Environmentalist Gus Speth: “Ultimate insider goes radical”

Nationally renowned environmentalist Gus Speth has come full circle: from working inside the White House as a top environmental adviser to Pres. Jimmy Carter and Bill Clinton, to getting arrested outside its gates. Speth co-founded the Natural Resources Defense Council in 1970. Under President Jimmy Carter, he was chair of the Council on Environmental Quality, then went on to found World Resources Institute, and was a senior adviser to Pres. Bill Clinton on natural resources, energy and the environment. He served as director of the United Nations Development Program, and was Dean of the Yale School of Forestry and Environmental Studies. He now teaches at Vermont Law School and lives in Strafford, Vermont. In 2011, Speth was arrested, along with 350.org founder Bill McKibben and others, protesting the Keystone XL pipeline. He argues that the environmental movement has lost its way and now advocates for a new political economy to combat climate change.

Speth’s recently wrote a memoir, Angels by the River, published by Chelsea Green. He talks about his life growing up in the Deep South under Jim Crow laws, his awakening to issues of civil rights and the environmental, how we went from insider to radical, and what gives him hope.

Gus Speth, environmentalist and author

Champions of change: Vermont’s disability rights activists

Vermont resident Max Barrows was recently at the White House to receive a “Champions for Change” award for his work to “uphold and expand the spirit of the Americans With Disabilities.” Barrows, 29, has autism and works for Green Mountain Self-Advocates (GMSA) as the Outreach Director. GMSA is a statewide self-advocacy organization in Vermont that is run and operated by people with intellectual and developmental disabilities. GMSA has more than 600 members involved in 21 local self-advocacy groups. We talk with Barrows and two other GMSA members with developmental disabilities about their work, challenges and hopes.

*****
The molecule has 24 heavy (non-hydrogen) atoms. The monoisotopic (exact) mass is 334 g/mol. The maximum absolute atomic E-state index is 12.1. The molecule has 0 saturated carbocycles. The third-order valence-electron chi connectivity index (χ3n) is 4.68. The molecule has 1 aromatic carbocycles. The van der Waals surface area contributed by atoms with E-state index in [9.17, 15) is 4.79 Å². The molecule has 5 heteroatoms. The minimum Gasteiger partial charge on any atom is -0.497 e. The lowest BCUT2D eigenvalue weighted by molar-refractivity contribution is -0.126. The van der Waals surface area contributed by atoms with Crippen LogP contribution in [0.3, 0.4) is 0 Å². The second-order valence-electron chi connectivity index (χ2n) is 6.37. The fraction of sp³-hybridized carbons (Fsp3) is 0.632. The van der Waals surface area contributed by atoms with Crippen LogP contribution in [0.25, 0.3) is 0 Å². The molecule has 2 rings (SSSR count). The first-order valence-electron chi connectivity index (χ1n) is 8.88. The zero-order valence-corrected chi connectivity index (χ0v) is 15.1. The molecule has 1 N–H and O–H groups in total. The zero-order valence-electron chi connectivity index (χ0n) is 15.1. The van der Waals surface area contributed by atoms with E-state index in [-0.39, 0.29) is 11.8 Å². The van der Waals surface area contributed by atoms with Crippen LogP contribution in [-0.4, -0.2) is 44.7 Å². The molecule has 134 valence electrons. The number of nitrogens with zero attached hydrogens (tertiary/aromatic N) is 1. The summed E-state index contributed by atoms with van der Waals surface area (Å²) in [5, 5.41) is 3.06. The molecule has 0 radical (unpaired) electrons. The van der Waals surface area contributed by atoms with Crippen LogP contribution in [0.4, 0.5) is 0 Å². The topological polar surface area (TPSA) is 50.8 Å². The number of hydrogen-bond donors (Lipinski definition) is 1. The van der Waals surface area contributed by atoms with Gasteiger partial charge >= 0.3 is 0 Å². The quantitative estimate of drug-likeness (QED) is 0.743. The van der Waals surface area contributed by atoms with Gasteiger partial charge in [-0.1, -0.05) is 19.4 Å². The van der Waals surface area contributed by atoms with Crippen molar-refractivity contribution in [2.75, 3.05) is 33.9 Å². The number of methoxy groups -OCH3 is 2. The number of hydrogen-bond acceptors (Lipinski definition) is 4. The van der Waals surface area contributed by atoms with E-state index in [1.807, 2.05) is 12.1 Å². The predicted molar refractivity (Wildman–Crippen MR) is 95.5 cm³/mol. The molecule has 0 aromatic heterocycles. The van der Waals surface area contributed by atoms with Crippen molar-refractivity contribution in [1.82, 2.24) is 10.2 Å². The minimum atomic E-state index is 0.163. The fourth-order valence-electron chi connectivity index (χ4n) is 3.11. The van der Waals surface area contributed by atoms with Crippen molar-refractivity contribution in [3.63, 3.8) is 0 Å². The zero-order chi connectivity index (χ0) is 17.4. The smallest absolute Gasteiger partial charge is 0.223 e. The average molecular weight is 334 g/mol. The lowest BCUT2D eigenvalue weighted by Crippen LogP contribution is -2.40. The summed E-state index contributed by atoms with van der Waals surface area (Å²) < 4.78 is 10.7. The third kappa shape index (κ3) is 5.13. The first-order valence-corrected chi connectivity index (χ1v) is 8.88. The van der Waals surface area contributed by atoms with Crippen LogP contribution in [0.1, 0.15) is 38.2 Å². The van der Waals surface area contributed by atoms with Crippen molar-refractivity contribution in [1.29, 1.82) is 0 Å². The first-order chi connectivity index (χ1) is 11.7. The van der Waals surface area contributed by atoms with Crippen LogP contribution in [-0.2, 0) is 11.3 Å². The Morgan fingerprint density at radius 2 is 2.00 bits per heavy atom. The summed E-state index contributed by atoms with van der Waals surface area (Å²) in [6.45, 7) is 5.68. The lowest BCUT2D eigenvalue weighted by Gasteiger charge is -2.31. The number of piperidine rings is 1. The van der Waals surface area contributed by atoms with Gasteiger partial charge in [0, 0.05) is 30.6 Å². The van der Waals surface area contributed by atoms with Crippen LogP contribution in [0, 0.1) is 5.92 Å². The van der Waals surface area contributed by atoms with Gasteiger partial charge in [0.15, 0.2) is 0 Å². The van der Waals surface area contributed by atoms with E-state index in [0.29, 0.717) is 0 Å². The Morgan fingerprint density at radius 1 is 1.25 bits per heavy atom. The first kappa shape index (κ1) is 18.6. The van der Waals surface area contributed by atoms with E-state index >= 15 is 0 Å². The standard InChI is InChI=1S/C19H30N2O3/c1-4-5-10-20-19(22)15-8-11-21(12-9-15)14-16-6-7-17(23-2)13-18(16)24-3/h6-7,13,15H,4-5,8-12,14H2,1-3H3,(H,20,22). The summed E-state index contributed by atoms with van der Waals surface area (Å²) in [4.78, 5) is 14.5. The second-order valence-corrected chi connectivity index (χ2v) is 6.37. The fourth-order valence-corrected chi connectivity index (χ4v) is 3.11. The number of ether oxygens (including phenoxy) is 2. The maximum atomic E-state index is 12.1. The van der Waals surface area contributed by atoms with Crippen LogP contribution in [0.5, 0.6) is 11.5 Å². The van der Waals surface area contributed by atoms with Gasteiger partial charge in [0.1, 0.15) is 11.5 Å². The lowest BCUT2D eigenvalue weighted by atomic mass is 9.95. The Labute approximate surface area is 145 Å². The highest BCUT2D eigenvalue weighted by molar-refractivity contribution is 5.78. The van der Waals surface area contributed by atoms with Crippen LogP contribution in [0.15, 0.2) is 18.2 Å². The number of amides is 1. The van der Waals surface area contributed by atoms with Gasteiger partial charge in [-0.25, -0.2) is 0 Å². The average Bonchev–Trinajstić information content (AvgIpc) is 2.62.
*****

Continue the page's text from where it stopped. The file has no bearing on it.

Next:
Max Barrows, Outreach Director, Green Mountain Self-Advocates (GMSA). Barrows, a person with autism, received a Champions of Change award from the White House.

Nicole LeBlanc Advocacy Director, Green Mountain Self-Advocates. LeBlanc, a person with autism, completed a 10-week internship at the Washington Center in Washington, D.C., and earned a certificate of professional studies from the University of Vermont.

Stirling Peebles, Advocacy Educator, Green Mountain Self-Advocates. Peebles, a person with Down syndrome, has produced videos about the life histories of several leaders of the self-advocacy movement in Vermont. She has attended the “Think College” program at UVM and done internships at WCAX-Channel 3 News and ORCA Media.

The campus sexual assault epidemic, 5-7-2014

Dartmouth College students and activists Jillian Mayer and Becca Rothfeld and Dartmouth Professor Peter Hackett discuss the prevalence and impact of sexual assault
both personally and on their campus. The students outline the changes that they are
demanding, including why they sat in at the president’s office and why they are calling for ending the fraternity system. UVM vice provost for student affairs Annie Stevens talks about sexual assault at UVM. Scott Buckingham of VBSR previews the upcoming VBSR spring conference and Dan Barlow recaps the status of legislation at the State House.